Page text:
Feedback on the Future of Work

11mar98:Church Action on Poverty: Unemployment and the Future of Work (posted with permission).

Church Action On Poverty Summary April 1997

The Churches Enquiry into
Unemployment and the Future of Work

Is it still true that everyone has the right and duty to work? Should we tolerate low pay and poor conditions if that enables more people to work? Is full employment still a realistic and appropriate objective today?

These are some of the most important questions which face our society. Meanwhile the divisions in that society become wider and wider between rich and poor, between those with good jobs and those with bad jobs, or no jobs at all. The Council of Churches for Britain and Ireland set up a working party 18 months ago to undertake an Enquiry into Unemployment and the Future of Work. It consulted widely and visited many different regions to find out how the profound changes taking place in the labour market are affecting people in all kinds of situations, but especially those who are disadvantaged or poor. Its report published on 8 April, challenges the defeatism of those who say that good work for everyone is a thing of the past and the complacency of those who seem not to care.

Key Findings
  • Work is central to the human condition, not an optional extra. The goal of full employment - or Enough Good Work for Everyone - must be a policy priority. This means reversing the institutionalisation of unemployment.

  • Technological change and globalisation presents opportunities for increased human creativity and well-being, but also presents challenges, especially the growth of unemployment and poverty. Re-evaluation of employment is needed, recognising its social role, not just economic function. Overwork and distribution of work need tackling, along with distribution of other responsibilities - paid and unpaid.

  • There is a need to revise current criteria for economic success and to analyse unemployment figures more critically.

  • There is a need for Equal Opportunities Policies to counter discrimination on grounds of gender, race, disability and age, in the workplace and in terms of barriers to geffing work.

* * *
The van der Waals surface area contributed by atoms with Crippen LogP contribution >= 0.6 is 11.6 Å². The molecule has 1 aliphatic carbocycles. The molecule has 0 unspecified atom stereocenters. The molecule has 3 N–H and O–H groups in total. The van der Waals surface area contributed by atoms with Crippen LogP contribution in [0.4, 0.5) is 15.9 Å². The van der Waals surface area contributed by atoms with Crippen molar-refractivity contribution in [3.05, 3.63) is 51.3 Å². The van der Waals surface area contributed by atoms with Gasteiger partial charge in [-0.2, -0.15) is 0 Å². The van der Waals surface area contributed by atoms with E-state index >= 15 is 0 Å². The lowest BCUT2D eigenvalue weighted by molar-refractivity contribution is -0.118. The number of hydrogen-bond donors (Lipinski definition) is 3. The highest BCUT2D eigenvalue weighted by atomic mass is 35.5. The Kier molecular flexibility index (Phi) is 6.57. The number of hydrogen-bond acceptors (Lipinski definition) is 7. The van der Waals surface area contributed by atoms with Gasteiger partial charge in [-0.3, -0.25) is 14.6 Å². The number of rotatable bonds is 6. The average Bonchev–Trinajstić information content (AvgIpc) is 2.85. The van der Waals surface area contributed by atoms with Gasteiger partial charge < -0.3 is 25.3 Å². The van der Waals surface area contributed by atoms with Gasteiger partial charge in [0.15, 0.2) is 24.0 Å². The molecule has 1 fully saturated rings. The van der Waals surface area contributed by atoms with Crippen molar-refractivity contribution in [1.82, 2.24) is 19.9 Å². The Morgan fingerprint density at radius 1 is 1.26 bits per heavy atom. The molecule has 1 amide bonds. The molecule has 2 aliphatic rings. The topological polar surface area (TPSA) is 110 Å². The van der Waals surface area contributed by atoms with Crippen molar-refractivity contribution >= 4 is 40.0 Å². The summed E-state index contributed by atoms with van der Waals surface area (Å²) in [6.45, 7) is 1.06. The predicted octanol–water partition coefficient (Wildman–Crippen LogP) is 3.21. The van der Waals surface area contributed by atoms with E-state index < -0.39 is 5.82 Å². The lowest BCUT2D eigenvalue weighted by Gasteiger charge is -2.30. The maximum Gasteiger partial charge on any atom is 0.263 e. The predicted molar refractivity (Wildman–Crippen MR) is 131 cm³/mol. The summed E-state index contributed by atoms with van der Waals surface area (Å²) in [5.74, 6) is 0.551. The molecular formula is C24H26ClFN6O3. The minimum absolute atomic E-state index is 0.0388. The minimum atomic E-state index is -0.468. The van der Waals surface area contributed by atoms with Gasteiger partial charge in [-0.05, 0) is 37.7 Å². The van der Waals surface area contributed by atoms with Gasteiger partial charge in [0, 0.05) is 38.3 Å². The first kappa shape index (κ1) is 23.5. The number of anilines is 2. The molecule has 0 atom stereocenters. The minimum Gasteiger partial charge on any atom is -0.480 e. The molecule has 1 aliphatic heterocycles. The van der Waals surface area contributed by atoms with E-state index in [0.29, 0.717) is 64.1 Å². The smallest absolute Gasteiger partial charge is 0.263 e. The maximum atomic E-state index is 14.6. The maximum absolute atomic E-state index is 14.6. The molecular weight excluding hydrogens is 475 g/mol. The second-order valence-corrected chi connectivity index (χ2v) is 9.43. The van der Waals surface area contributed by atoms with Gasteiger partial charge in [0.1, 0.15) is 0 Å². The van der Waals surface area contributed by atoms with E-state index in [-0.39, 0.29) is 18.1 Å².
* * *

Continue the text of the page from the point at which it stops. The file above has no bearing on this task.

Policy Conclusions
  • Redistributing of resources through the taxation system: to encourage the creation of more private sector jobs; to increase employment in the public sector; to fund voluntary and community sector work; and to make specific help available to the long-term unemployed.
  • Reforming of the Benefit System, reducing reliance on means-testing.

    A national minimum wage but without restoration of differentials higher up the pay scale; self regulating restraint at the top end of the pay scale is also recommended.

  • 'Good Work' which requires that there are better conditions of work, adequate enforcement of such rights and fairer (collective) pay bargaining.

  • In training basic skills for all should be given priority.

  • The creation of a National Employment Forum, which includes consultation with unemployed people as well as other sectors of society.

  • The churches review resources given to tackling unemployment, at practical and policy level and more priority to tackling unemployment in Christian practice and worship.

A Theology of Work

The aim of the Enquiry is to 'analyse the various emerging trends (in employment) and evaluate the policy options from a Christian standpoint'. The theological content of the report is therefore the framework for its findings. The principles outlined provide the following vision of work:

  • Work is an offering of life, service and creativity to God and the community.

  • All work is to be valued not just the economically productive.

  • Everyone has a vocation, a role to play; there is a duty, and a right, to work and earn in a way most appropriate to the gifts given by God.

  • An employment contract is more than an economic tool, work has a wider social context.

  • Work needs to be part of the rhythm of a full life with time for rest, reflection and relationships.

Part I Context: Labour Market Trends and Policy.

In order to build an inclusive society, in which all are valued, unemployment must be seen in the wider context of poverty, exclusion and labour market changes.

Three main changes are identified as underlying labour market changes:

  • The technological revolution.